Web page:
June 14, 2024
Lemur 2 drone is demonstrated at the Brinc Drones facility in Seattle, Washington, US, on Monday, May 22, 2023. Ukraine forces and emergency responders have used Brinc Drones primarily for emergency response, but also to track and target Russian forces.

Ukraine’s Vision of Robot Assassins Shows Need for Binding AI Rules

Alex Bornyakov, Ukraine’s deputy tech minister, laid out the above scenario last week at a NATO event in Poland, detailing how a military drone could take out a Russian “war criminal” with a targeted assassination.

It was an unsettling advancement to weaponized drones, which the deputy minister added was only in the “prototyping” phase inside Ukraine. But much of the artificial intelligence needed for it exists now. “Computer vision works,” he said. “It’s already proven.”

The idea would take advantage of one of Ukraine’s warfare innovations. The country has installed thousands of mobile phones, on cell towers and gas stations, to act as its digital ears. Data from these sensors are paired with a neural network to create artificial intelligence tools that Bornyakov said can track enemy drones or hear when Russia fires off rockets.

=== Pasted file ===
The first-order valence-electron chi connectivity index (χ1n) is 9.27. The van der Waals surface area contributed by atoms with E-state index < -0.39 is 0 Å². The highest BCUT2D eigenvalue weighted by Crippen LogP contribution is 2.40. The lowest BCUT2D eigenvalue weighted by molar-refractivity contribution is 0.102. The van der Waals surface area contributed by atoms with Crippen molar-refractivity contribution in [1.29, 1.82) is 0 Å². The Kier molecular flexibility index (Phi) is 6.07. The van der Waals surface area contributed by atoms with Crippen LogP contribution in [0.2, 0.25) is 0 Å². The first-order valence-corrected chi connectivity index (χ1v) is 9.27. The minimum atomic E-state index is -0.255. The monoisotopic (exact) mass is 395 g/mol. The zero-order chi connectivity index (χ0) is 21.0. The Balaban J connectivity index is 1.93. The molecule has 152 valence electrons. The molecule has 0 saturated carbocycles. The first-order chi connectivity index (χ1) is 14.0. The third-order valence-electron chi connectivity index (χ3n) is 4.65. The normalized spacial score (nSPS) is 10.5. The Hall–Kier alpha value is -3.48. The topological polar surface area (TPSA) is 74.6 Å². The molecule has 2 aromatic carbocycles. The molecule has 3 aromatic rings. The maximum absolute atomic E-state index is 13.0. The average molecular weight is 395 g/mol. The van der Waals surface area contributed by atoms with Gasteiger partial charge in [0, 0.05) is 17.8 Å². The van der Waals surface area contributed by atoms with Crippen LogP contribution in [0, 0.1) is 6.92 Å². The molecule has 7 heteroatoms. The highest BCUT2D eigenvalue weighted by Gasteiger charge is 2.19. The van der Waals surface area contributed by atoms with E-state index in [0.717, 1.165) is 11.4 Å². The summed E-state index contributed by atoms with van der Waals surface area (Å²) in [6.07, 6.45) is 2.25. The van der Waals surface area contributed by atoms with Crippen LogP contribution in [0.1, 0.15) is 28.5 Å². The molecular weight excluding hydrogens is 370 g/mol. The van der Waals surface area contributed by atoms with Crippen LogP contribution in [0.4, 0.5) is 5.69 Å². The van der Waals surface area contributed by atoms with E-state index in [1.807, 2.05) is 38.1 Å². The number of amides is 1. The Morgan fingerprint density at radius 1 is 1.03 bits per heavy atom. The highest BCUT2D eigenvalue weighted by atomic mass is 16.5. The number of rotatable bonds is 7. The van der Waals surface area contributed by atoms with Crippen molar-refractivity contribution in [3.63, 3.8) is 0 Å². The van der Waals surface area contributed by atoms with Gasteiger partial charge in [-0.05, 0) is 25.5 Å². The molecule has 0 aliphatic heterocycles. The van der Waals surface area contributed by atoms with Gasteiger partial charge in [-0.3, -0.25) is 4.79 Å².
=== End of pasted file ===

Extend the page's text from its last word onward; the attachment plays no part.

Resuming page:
However, giving computers potential control over lethal decisions, like the system Bornyakov described, is controversial among Ukraine’s allies. He was speaking at a North Atlantic Treaty Organization forum in Krakow, organized to announce a new partnership with Ukraine and to showcase the nation’s rapid deployment of wartime drones, software and other equipment.





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